Adiponectin, produced in fat cells, is a protein that exhibits anti-inflammatory properties and increases the body's sensitivity to insulin. Therefore, it should be "anti-diabetic". It has now been suggested that subjects with higher levels of adiponectin do have a reduced rate of developing Type 2 diabetes.
Researchers say the finding may help explain why obesity alone does not completely explain diabetes risk. The results are also in line with previous research that showed obese mice with high adiponectin levels were more sensitive to insulin than other obese mice and had lower odds of developing type 2 diabetes.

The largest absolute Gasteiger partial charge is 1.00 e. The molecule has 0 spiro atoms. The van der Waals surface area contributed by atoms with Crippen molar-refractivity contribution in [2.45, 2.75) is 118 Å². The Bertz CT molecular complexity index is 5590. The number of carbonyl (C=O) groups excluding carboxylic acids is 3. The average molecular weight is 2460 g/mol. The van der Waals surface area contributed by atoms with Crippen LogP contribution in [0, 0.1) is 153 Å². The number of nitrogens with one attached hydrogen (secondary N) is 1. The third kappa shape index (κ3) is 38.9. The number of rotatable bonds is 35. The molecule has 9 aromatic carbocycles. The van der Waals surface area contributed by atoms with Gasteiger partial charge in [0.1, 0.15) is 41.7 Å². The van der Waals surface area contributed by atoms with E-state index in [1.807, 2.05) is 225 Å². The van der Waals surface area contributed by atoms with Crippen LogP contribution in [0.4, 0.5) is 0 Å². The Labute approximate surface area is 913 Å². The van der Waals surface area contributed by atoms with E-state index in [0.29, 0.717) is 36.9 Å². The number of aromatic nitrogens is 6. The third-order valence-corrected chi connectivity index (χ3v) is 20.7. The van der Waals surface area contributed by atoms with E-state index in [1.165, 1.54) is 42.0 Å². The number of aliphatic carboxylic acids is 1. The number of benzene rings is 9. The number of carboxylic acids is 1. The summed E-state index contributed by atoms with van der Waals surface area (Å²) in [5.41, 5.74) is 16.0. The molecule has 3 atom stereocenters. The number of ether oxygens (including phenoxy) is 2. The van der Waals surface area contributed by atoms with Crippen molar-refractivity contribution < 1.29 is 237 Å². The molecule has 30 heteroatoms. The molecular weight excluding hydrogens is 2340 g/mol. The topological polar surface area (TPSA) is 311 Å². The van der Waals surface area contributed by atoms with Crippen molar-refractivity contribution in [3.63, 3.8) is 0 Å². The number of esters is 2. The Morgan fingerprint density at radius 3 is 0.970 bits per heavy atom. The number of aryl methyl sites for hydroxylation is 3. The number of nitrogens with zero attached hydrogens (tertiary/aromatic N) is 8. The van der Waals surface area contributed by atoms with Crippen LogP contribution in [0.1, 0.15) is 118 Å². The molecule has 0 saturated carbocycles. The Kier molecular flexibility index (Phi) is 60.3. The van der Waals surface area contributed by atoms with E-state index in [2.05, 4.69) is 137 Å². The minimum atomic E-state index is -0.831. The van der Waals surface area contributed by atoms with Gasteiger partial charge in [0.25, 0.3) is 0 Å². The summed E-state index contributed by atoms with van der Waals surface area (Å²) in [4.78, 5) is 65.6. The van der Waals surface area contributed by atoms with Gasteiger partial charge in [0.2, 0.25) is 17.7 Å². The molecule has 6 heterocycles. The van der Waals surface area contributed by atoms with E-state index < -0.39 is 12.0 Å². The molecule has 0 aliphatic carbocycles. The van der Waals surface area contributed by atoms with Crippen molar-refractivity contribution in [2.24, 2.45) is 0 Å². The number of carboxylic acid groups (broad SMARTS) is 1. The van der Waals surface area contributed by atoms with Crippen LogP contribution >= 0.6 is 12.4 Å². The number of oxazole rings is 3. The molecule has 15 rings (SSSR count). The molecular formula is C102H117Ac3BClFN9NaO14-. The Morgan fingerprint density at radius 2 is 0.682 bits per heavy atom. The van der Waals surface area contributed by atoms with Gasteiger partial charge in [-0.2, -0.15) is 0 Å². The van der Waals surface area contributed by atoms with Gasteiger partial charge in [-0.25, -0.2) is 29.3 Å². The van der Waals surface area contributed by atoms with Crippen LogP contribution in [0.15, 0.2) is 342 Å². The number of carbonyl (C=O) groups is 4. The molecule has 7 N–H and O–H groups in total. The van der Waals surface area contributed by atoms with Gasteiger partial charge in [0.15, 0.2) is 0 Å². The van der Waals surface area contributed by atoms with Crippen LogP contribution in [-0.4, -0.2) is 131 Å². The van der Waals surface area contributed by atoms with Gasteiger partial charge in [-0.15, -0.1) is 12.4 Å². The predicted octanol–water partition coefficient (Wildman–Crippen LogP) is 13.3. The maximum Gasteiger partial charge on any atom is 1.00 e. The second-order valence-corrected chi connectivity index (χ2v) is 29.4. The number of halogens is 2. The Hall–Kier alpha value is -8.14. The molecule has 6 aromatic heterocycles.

Data from 13 international studies,including 15,000 subjects, led to the finding of this relationship and adiponectin is being considered as one of the "strongest and most consistent biochemical predictors of type 2 diabetes".
No, it's not available as a "prescription" and you can't just "go out and buy it". Research will now target how adiponectin levels might be modified in individuals.